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The best thing about the Orangina spot from Young & Rubicam, Paris, is the first three seconds.

An actor-dressed in a strange yellow gourd-shaped outfit-is lying supine with his feet resting on what looks like a giant pinball plunger.

"Hey," he shouts (to whom we cannot guess), "what are my lines?"

An off-camera voice replies: "Ahhh."

The actor in the strange get-up looks puzzled. "Huh?" he says.

It's a brilliant line. The viewer just doesn't know it yet, for the best thing about this spot is that its charm is revealed retroactively. The joke isn't funny until you see what comes next.

What happens next is we discover it is a giant pinball plunger he's resting on. And the actor is the pinball, and the plunger is pulled, and he is rocketed forward, and for the next 27 seconds, he is sent careening up and down, back and forth, from bumper to bumper, through gates and chutes, at about 60 miles per hour.

The visual and sound effects are over the top and very, very funny, because, by any actor's standards, this is a rough gig. His wild ride-ftoomp bump BUMP bippita boppita bippita-is most convincing.

It's hard to say what is so amusing about a poor schnook being systematically battered like this, but amusing it surely is. Every country in the world seems to have a funny home-video show, mainly featuring men being struck in the groin, and ratings aren't suffering anywhere. For whatever weird evolutionary reason, the pratfall seems to strike a universal chord of hilarity. So imagine the effect of approximately 150 physical indignities in the space of a half minute.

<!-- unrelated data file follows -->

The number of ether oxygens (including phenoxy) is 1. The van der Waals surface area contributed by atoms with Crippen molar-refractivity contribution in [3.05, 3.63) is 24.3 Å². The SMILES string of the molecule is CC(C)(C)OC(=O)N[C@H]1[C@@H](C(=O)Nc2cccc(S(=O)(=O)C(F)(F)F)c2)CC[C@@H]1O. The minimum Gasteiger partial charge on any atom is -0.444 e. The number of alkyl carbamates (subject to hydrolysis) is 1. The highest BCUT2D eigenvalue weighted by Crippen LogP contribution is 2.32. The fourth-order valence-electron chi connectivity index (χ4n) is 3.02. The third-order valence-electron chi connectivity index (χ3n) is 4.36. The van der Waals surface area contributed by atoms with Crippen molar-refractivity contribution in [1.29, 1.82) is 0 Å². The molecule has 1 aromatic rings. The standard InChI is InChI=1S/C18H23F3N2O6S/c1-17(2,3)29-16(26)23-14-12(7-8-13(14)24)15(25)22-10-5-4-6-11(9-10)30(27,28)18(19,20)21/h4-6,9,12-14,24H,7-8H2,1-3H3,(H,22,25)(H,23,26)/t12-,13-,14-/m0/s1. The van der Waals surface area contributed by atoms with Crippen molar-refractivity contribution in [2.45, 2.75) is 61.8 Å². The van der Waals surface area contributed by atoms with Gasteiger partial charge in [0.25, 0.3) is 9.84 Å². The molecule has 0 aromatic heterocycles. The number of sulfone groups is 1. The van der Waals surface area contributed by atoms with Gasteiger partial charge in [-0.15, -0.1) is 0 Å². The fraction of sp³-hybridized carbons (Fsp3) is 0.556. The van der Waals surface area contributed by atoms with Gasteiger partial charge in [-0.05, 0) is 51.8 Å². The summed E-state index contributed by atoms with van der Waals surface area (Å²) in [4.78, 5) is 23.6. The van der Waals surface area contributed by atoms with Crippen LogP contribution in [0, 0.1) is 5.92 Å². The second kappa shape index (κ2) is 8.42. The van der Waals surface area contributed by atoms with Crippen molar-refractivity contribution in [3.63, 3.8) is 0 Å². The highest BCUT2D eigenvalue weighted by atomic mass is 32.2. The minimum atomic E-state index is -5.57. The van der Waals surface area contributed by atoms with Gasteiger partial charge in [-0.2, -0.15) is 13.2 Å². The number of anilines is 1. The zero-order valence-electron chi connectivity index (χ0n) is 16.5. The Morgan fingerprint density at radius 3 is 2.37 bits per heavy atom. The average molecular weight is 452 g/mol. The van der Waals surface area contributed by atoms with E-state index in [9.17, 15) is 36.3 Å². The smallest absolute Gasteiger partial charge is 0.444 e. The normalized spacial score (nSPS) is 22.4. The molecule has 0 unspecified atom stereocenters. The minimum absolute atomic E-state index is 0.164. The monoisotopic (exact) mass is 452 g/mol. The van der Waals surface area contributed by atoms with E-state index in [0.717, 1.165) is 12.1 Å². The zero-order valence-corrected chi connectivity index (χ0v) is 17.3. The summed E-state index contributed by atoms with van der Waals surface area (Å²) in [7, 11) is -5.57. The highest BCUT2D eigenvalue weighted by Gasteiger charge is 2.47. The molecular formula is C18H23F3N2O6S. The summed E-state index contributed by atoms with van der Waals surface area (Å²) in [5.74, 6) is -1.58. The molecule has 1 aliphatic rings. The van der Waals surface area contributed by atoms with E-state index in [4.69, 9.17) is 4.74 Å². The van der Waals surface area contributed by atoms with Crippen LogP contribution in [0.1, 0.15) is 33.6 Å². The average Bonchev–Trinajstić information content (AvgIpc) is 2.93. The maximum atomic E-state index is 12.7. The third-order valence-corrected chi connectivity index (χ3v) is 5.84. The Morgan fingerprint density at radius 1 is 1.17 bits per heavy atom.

Yet, here again, as comical as it is to see this oddly outfitted man being beaten up in the actor's role from hell, the funniest moment is the opening exchange. What did the off-camera voice say his lines were? "Ahhh." Yessiree, that's what he says-at the top of his lungs, during every second of his nightmare ride: "Ahhhhhhhhhhh!"

His initial obliviousness and confusion, along with the unseen director's matter-of-factness, were provocative at the beginning of the spot. They are hilarious ex post facto. Anyway, he finally is propelled out of play into the ball return. But then he is ejected right back into position atop the plunger, as the machine's electronic voice says, "Same player shoot again." This time the actor screams, "Nooooooooooo!" Too late. Phooomp! He's back in play.

And now that the viewer has caught the irony of the opening exchange, the whole point of the commercial is similarly, retroactively, revealed-he's costumed like an Orangina bottle.

"Orangina," says a voice-over. "Shake it before you drink it."

Ah! The point of brand differentiation, saved for the last but infused with meaning. And memorability.

Oh, sorry. Did we say "Ah! The point of brand differentiation?" What we meant was, "Ahhhhhhh!"

The rating system uses four stars to represent excellent, three for notable, two for mediocre and one for pathetic.

To submit TV campaigns for review, send 3/4- or 1/2-inch NTSC-format videotapes to Bob Garfield, Ad Age International, 814 National Press Building, Washington, D.C. 20045-1801, USA.

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